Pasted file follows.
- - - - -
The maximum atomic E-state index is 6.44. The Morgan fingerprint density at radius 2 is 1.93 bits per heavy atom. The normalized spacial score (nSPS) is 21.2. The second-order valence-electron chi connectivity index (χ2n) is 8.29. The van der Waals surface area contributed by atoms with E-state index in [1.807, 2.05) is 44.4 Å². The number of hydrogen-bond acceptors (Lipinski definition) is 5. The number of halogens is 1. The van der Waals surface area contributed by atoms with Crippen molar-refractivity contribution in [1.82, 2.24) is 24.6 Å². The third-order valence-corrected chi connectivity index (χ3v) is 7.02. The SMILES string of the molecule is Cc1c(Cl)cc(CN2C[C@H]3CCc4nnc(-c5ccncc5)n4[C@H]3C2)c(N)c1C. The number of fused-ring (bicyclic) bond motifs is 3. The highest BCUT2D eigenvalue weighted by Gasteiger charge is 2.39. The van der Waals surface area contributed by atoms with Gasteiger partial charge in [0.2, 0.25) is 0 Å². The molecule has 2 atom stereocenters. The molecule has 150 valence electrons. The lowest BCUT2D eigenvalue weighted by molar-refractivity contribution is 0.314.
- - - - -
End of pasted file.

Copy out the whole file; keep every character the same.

The maximum atomic E-state index is 6.44. The Morgan fingerprint density at radius 2 is 1.93 bits per heavy atom. The normalized spacial score (nSPS) is 21.2. The second-order valence-electron chi connectivity index (χ2n) is 8.29. The van der Waals surface area contributed by atoms with E-state index in [1.807, 2.05) is 44.4 Å². The number of hydrogen-bond acceptors (Lipinski definition) is 5. The number of halogens is 1. The van der Waals surface area contributed by atoms with Crippen molar-refractivity contribution in [1.82, 2.24) is 24.6 Å². The third-order valence-corrected chi connectivity index (χ3v) is 7.02. The SMILES string of the molecule is Cc1c(Cl)cc(CN2C[C@H]3CCc4nnc(-c5ccncc5)n4[C@H]3C2)c(N)c1C. The number of fused-ring (bicyclic) bond motifs is 3. The highest BCUT2D eigenvalue weighted by Gasteiger charge is 2.39. The van der Waals surface area contributed by atoms with Gasteiger partial charge in [0.2, 0.25) is 0 Å². The molecule has 2 atom stereocenters. The molecule has 150 valence electrons. The lowest BCUT2D eigenvalue weighted by molar-refractivity contribution is 0.314.